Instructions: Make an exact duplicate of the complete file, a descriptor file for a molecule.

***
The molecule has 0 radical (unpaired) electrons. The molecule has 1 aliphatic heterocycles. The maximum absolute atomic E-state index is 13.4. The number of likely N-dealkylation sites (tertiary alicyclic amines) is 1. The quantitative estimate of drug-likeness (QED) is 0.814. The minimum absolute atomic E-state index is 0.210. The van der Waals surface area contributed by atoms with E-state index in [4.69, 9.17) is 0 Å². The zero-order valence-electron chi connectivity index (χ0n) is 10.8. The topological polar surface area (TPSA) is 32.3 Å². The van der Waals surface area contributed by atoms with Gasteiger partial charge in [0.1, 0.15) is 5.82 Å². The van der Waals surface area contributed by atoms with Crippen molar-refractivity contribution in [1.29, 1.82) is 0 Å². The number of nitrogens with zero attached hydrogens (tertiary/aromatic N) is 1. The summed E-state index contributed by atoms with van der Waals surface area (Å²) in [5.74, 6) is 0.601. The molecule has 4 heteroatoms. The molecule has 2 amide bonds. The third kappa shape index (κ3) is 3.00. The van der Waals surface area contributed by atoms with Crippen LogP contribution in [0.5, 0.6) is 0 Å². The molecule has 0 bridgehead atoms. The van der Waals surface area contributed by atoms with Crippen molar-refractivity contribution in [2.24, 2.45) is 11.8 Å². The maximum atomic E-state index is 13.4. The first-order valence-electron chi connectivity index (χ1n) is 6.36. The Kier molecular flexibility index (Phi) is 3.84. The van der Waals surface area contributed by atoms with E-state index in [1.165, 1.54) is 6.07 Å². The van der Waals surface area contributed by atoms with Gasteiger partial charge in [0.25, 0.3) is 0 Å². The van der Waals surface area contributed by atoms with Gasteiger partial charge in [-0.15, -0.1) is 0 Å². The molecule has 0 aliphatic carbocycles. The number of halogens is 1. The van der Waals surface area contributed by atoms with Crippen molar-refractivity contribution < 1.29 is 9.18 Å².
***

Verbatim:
The molecule has 0 radical (unpaired) electrons. The molecule has 1 aliphatic heterocycles. The maximum absolute atomic E-state index is 13.4. The number of likely N-dealkylation sites (tertiary alicyclic amines) is 1. The quantitative estimate of drug-likeness (QED) is 0.814. The minimum absolute atomic E-state index is 0.210. The van der Waals surface area contributed by atoms with E-state index in [4.69, 9.17) is 0 Å². The zero-order valence-electron chi connectivity index (χ0n) is 10.8. The topological polar surface area (TPSA) is 32.3 Å². The van der Waals surface area contributed by atoms with Gasteiger partial charge in [0.1, 0.15) is 5.82 Å². The van der Waals surface area contributed by atoms with Crippen molar-refractivity contribution in [1.29, 1.82) is 0 Å². The number of nitrogens with zero attached hydrogens (tertiary/aromatic N) is 1. The summed E-state index contributed by atoms with van der Waals surface area (Å²) in [5.74, 6) is 0.601. The molecule has 4 heteroatoms. The molecule has 2 amide bonds. The third kappa shape index (κ3) is 3.00. The van der Waals surface area contributed by atoms with Crippen LogP contribution in [0.5, 0.6) is 0 Å². The molecule has 0 bridgehead atoms. The van der Waals surface area contributed by atoms with Crippen molar-refractivity contribution in [2.24, 2.45) is 11.8 Å². The maximum atomic E-state index is 13.4. The first-order valence-electron chi connectivity index (χ1n) is 6.36. The Kier molecular flexibility index (Phi) is 3.84. The van der Waals surface area contributed by atoms with E-state index in [1.165, 1.54) is 6.07 Å². The van der Waals surface area contributed by atoms with Gasteiger partial charge in [0.25, 0.3) is 0 Å². The van der Waals surface area contributed by atoms with Gasteiger partial charge in [-0.15, -0.1) is 0 Å². The molecule has 0 aliphatic carbocycles. The number of halogens is 1. The van der Waals surface area contributed by atoms with Crippen molar-refractivity contribution < 1.29 is 9.18 Å².